February 2021 to March 2022 was a period of great reflection for two of Canada’s most celebrated poets. Ariel Gordon and Brenda Schmidt wrote collaborative poetry, formatted like a call and response. Ariel intended to write about urban Manitoba, the city and its trees, and Brenda was to write about rural Saskatchewan and birds. Over the course of the year, the matter of place took over and the intentions branched and flew apart. The poets wrote about the natural world and people making their way through it all. They wrote home as they found it, observing climate as it manifested in drought-stressed trees and stunted crops covered in grasshoppers, in wildfires and wildfire smoke hanging over the prairies. Survival, struggle, keen naturalist perception, and endless wit, bring forward the idea of hope, rejuvenation, and the generative power of community.
“When future generations ask what it was like to live through the 2020s pandemic, this poetic correspondence [that] cawed, roared and hooted from either side of an impassable prairie must absolutely be pressed into their hands.”– Joanna Lilley, author of ‘Endlings’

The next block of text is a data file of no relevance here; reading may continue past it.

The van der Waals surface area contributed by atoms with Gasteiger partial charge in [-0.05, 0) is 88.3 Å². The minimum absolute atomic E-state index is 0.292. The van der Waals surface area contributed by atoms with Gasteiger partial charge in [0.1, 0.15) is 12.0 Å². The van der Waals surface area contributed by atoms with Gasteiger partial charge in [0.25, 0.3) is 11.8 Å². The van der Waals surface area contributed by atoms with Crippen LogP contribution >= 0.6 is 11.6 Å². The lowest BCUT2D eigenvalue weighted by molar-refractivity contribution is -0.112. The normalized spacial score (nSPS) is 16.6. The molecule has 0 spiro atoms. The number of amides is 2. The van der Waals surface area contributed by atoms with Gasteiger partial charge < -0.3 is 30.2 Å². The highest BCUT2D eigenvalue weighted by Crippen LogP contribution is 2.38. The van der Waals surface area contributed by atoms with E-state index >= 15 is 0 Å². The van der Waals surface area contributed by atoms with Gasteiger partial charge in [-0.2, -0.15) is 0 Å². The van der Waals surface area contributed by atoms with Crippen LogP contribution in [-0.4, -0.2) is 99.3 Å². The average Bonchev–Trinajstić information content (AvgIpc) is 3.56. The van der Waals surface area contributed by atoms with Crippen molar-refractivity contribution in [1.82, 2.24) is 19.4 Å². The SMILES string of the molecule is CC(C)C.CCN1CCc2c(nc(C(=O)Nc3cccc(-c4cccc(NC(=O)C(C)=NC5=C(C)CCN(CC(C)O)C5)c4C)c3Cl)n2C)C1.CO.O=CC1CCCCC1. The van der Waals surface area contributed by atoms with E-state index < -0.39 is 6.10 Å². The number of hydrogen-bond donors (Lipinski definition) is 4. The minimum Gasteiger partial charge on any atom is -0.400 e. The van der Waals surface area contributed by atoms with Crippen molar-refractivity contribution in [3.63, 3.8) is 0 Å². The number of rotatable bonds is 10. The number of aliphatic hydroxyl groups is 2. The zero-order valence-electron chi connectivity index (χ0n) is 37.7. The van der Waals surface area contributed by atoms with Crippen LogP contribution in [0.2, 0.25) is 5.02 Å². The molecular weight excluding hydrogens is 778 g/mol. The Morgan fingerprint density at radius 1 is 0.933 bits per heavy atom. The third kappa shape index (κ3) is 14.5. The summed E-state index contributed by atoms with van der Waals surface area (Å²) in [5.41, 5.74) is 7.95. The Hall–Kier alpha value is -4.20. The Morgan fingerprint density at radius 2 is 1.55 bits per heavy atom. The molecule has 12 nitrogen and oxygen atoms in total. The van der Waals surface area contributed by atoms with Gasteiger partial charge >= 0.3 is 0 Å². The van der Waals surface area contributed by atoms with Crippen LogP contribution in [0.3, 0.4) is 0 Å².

“This thoroughly beguiling dialogue makes ‘nature poetry’ freshly compelling. We are given a year-full of creatures, plants, weather, observantly described at a time of change—drought and flooding, dying elms, viruses, cellphone technology. Yet we are not made glum or panicked. The book makes us care. We’re all in this together, coyotes, songbirds, tractors and a wild turkey roosting in a city tree.”– Alice Major, author of ‘Welcome to the Anthropocene’
“In this heart-to-heart conversation, poets Ariel Gordon and Brenda Schmidt document the broken beauty of a world in crisis. Rooted in place and powered by precise observation, these generous poems will speak to you wherever you do your own siteseeing.”– Candace Savage, author of ‘A Geography of Blood: Unearthing history in a prairie landscape’
“City and country, Ariel Gordon and Brenda Schmidt voice the extraordinary in the ordinary—the blackbird singing backup to a front-end loader, the garden waiting for rain—as the world slouches toward apparent apocalypse. These poems will have you wondering if it is okay to laugh when we should be crying. (And, yes, it is.)”– Trevor Herriot, author of ‘Towards a Prairie Atonement’ and ‘Grass, Sky, Song’